Archive for October, 2006

Honda Defence

31 Oct 2006

Again lovely artistic artwork, this time for Honda’s helmets. The style refers to ancient Japanese drawings from the age of Samurai, and the ads seem to be drawn on parchment sheets. The mixture of technology, old martial art techniques versus modern defence items, has been carefully chosen to illustrate the copy that has been written vertically (top-down) in the upper-right corners.

Helmet Ken

“There is no guardian angel in Japanese culture. There’s no need.”
“Helmet Ken, Japanese for Sword”
“Centuries-old technology”

Helmet Ken

“The best defence is a good defence.”
“Helmet Kiba, Japanese for feline tooth”
“Centuries-old technology”

Helmet Ken

“It’s harder to save your honour than your life.”
“Helmet Kame, Japanese for Tortoise”
“Centuries-old technology”

Agency: JWT, Barcelona, Spain
Art director: Michele Salati
Copywriter: Javier Valero
Illustrator: Pedro Espinosa


Absolut Illusions

29 Oct 2006

These ads for Absolut were made for an exhibition in London. From July 21st to August 25th, at the oxo Tower Wharf on the South Bank, images like these were up for display at the Absolut Amaze show. I wonder if there are any other posters announcing this event, because they sure look trippy. I wish I had gone to check it out… if only I had known in time.

Absolut Amaze 1

Absolut Amaze 2

Absolut Amaze 3


Bishop’s Finger

29 Oct 2006

These ads for Bishop’s Finger, the Kentish strong ale, can be found on their website. I like the ‘Dark Ages’ atmosphere these images remind me of. It feels like this ale was around already from the times of knights and castles, served in most inn’s in between barfights and drank amongst light women of pleasure. It might be that old as well, becaused Bishop’s Finger is one of the oldest british brewers. Nice style of drawing/painting.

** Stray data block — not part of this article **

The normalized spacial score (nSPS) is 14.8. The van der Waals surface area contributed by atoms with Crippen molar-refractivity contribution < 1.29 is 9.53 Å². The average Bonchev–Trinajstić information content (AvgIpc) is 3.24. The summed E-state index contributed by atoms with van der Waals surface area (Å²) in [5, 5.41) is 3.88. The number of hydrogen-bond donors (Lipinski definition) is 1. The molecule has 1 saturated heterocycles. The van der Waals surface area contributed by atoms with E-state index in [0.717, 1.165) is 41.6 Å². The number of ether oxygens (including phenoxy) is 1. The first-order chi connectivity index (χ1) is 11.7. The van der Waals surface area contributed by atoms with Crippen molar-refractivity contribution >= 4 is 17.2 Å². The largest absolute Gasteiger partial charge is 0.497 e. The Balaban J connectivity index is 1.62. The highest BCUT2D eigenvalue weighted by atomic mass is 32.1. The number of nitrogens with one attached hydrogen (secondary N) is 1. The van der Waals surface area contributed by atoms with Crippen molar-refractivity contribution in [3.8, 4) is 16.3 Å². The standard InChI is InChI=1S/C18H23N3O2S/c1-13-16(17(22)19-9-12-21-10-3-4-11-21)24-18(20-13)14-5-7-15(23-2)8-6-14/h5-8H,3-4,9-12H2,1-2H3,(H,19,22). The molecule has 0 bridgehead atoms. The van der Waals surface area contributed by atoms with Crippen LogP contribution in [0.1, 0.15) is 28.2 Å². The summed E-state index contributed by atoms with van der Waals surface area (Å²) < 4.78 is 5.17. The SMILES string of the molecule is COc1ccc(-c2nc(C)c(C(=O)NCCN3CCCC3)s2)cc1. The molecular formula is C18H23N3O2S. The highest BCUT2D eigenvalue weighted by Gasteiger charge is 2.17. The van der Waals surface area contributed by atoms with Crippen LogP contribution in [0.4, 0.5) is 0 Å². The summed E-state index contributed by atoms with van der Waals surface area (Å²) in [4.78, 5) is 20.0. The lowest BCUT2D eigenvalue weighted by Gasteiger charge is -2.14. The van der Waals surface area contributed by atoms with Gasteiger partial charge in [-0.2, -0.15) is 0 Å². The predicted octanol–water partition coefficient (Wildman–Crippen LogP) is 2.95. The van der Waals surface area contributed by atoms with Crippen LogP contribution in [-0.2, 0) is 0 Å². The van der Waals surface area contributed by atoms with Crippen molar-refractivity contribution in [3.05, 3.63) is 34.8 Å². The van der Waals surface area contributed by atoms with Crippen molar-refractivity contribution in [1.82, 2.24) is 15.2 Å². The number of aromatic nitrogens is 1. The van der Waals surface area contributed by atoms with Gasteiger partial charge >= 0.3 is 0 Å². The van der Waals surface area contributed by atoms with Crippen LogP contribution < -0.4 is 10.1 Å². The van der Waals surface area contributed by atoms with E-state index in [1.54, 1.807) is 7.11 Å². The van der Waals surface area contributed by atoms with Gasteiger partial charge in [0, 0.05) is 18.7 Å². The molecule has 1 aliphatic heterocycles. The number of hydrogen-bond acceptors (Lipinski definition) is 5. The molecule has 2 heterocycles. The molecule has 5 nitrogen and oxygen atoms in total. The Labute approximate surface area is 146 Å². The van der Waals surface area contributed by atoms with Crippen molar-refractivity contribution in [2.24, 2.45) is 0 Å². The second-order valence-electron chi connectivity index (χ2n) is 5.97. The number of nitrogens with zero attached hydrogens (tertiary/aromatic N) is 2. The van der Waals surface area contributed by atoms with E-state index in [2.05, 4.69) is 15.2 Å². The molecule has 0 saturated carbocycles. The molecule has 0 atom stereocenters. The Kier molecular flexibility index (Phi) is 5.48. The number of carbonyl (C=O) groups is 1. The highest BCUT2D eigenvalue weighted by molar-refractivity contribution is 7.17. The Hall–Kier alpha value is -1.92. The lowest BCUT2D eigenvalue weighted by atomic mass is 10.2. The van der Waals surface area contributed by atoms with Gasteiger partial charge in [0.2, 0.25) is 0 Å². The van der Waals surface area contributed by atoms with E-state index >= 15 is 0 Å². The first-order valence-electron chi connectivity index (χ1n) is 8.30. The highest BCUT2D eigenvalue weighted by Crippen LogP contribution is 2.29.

Ad 1

Ad 2

Ad 3

Ad 4

Ad 5

Ad 6

Ad 7

Check the adverts on the Bishop’s Finger site | via 10ad


Hot Coffee

28 Oct 2006

For Douwe Egberts, a brand of coffee, Pink Eye designed a tasteful and innovative packaging for a marketing stunt that specifically targeted a student audience. Strong plastic covers could be placed over the cups so the coffee stayed warm and dampy and could be taken along without being spilled. Quite an in interesting idea and really popular with the students.

Red Cup

Virtual Goodness

27 Oct 2006

Marketers at Procter & Gamble are testing a revolutionary marketing tool that, through the power of computer-generation, is saving them years of traditional research. The reactions, behaviour and experiences of consumers are being played out for them to see thanks to "the Cave" – a walk-in three dimensional room that projects the visitor into a virtual world.

Given P&G’s clients comprise A-list supermarkets like Tesco, J.Sainsbury Asda and Boots, the cave is able to recreate, in every detail, the interior of these high street stores, The FT reported.